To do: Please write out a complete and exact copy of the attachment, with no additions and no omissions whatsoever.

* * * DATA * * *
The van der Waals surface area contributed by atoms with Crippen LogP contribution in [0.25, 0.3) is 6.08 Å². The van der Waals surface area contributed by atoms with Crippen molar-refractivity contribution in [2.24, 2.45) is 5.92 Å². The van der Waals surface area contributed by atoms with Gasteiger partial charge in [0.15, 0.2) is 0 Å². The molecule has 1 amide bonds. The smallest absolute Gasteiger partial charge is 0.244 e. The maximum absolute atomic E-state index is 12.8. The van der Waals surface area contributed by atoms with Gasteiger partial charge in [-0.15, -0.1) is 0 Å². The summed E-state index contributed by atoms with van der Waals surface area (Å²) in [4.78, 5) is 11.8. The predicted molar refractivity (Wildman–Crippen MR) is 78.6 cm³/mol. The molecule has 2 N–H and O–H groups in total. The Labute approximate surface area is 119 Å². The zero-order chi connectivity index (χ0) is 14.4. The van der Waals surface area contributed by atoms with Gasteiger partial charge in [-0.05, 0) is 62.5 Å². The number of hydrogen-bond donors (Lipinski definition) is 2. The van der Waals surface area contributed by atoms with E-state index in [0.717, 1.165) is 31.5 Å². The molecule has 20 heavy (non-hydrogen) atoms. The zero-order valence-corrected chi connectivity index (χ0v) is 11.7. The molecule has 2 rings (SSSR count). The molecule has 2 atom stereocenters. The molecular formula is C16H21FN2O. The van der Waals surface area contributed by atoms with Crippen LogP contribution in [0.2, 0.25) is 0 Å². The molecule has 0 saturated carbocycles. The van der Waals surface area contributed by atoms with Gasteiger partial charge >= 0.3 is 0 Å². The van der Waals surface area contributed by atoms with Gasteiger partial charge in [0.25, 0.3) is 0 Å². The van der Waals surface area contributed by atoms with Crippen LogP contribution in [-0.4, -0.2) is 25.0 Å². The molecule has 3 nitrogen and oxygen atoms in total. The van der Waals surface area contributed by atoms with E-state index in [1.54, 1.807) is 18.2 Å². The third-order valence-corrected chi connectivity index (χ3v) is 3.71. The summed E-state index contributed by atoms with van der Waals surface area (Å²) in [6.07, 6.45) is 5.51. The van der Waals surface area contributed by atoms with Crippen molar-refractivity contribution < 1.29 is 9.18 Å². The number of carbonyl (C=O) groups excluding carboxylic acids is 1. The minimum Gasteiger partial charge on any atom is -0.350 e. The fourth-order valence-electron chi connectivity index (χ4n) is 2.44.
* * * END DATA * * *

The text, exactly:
The van der Waals surface area contributed by atoms with Crippen LogP contribution in [0.25, 0.3) is 6.08 Å². The van der Waals surface area contributed by atoms with Crippen molar-refractivity contribution in [2.24, 2.45) is 5.92 Å². The van der Waals surface area contributed by atoms with Gasteiger partial charge in [0.15, 0.2) is 0 Å². The molecule has 1 amide bonds. The smallest absolute Gasteiger partial charge is 0.244 e. The maximum absolute atomic E-state index is 12.8. The van der Waals surface area contributed by atoms with Gasteiger partial charge in [-0.15, -0.1) is 0 Å². The summed E-state index contributed by atoms with van der Waals surface area (Å²) in [4.78, 5) is 11.8. The predicted molar refractivity (Wildman–Crippen MR) is 78.6 cm³/mol. The molecule has 2 N–H and O–H groups in total. The Labute approximate surface area is 119 Å². The zero-order chi connectivity index (χ0) is 14.4. The van der Waals surface area contributed by atoms with Gasteiger partial charge in [-0.05, 0) is 62.5 Å². The number of hydrogen-bond donors (Lipinski definition) is 2. The van der Waals surface area contributed by atoms with E-state index in [0.717, 1.165) is 31.5 Å². The molecule has 20 heavy (non-hydrogen) atoms. The zero-order valence-corrected chi connectivity index (χ0v) is 11.7. The molecule has 2 rings (SSSR count). The molecule has 2 atom stereocenters. The molecular formula is C16H21FN2O. The van der Waals surface area contributed by atoms with Crippen LogP contribution in [0.2, 0.25) is 0 Å². The molecule has 0 saturated carbocycles. The van der Waals surface area contributed by atoms with Gasteiger partial charge >= 0.3 is 0 Å². The van der Waals surface area contributed by atoms with Gasteiger partial charge in [0.25, 0.3) is 0 Å². The van der Waals surface area contributed by atoms with Crippen LogP contribution in [-0.4, -0.2) is 25.0 Å². The molecule has 3 nitrogen and oxygen atoms in total. The van der Waals surface area contributed by atoms with E-state index in [1.54, 1.807) is 18.2 Å². The third-order valence-corrected chi connectivity index (χ3v) is 3.71. The summed E-state index contributed by atoms with van der Waals surface area (Å²) in [6.07, 6.45) is 5.51. The van der Waals surface area contributed by atoms with Crippen molar-refractivity contribution < 1.29 is 9.18 Å². The number of carbonyl (C=O) groups excluding carboxylic acids is 1. The minimum Gasteiger partial charge on any atom is -0.350 e. The fourth-order valence-electron chi connectivity index (χ4n) is 2.44.